“US flyers have an outsized responsibility to cut down their flying. They must urgently set targets or risk losing out to competitors. There are no excuses for not taking action. Peers in their sector have set ambitious targets, so what is stopping laggards like IBM and Johnson & Johnson from doing the same? Our research shows a difference between companies committed to sustainability and others that are, at best, paying lip service to their climate responsibilities”, Denise Auclair, corporate travel manager at Transport & Environment explains.

Lack of targets: companies misaligned with own green pledges

Of the 328 companies evaluated in the ranking, only 57 companies have set targets to reduce business travel emissions, including 15 US companies. Many companies are on record saying they will reduce emissions in line with the Paris Agreement. Yet, only seven additional companies have adopted targets since last year. This is a worrying sign that a majority of companies aren’t acting fast enough or demonstrating genuine commitment to reduce air travel emissions.

For a third year in a row, JP Morgan Chase and Goldman Sachs in the finance sector failed to set a target and act on it, receiving a low grade in the ranking. At the bottom of the list, you can also find Walt Disney and Netflix in the entertainment sector, GE in the manufacturing sector and Amazon and Walmart in the retail sector.

Of the 68 American companies in the ranking, only two have been awarded the top A category (Pfizer and Oracle) and just 13 got a B grade. These leading companies show that businesses can make innovative changes and set ambitious targets by adopting new ways of working, replacing air travel with alternative modes of transport or through more virtual collaboration. On the other hand, the majority of US companies are not progressing fast enough, with 48 companies scoring a C and six receiving a D.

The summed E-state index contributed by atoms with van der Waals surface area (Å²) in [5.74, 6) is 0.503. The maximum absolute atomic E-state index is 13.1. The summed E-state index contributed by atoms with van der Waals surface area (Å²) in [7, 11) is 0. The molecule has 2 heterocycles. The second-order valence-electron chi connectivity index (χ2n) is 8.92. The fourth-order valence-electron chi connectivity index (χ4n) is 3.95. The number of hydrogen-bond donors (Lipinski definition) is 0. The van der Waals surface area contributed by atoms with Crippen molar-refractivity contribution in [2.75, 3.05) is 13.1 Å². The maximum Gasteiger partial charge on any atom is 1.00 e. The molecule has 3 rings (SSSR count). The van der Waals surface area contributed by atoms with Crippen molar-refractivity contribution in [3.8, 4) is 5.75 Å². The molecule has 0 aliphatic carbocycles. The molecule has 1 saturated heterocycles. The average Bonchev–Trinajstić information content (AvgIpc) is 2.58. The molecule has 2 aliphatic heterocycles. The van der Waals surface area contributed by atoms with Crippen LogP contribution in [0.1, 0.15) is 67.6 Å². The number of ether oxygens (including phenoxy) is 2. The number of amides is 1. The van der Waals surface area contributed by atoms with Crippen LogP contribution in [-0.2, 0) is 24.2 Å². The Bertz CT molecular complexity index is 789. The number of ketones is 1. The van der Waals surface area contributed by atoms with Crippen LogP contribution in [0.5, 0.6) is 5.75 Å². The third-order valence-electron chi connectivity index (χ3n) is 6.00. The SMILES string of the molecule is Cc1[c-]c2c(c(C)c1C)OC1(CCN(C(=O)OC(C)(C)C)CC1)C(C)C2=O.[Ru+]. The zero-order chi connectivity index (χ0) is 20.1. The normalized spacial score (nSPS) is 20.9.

Note to editors:

The Travel Smart Ranking ranks 328 US, European and Indian companies according to 11 indicators, relating to air travel emissions, reduction targets and reporting. Companies are given an A, B, C or D grade. In this year’s edition of the ranking, 16 companies qualified for an A grade, 40 a B, whilst the overwhelming majority received a C (230) and 42 companies saw a D grade next to their name.  44 companies report the full climate impact of their travel (this includes non-CO2 emissions) – up from 40 last year. This is the third edition of the ranking.

This ranking covers corporate flying, which is key to reducing emissions and to the future of sustainable aviation. Broader aspects of a company’s business model should also be addressed for it to be considered a leader in sustainability.

[1] The 25 companies mentioned are the top flyers in 2019 from the selection of 328 companies in the Travel Smart Ranking (full list here). They are responsible for 36% of emissions from the companies in the ranking.

[2] The Travel Smart campaign asks companies to set targets of at least 50% reduction, by 2025 or sooner. The goal has been established based upon the rigorous analysis in Transport & Environment’s Roadmap to climate neutral aviation showing that a 50% reduction in overall business travel is needed during this decade, in order to keep aviation within a 1.5°C-compatible pathway.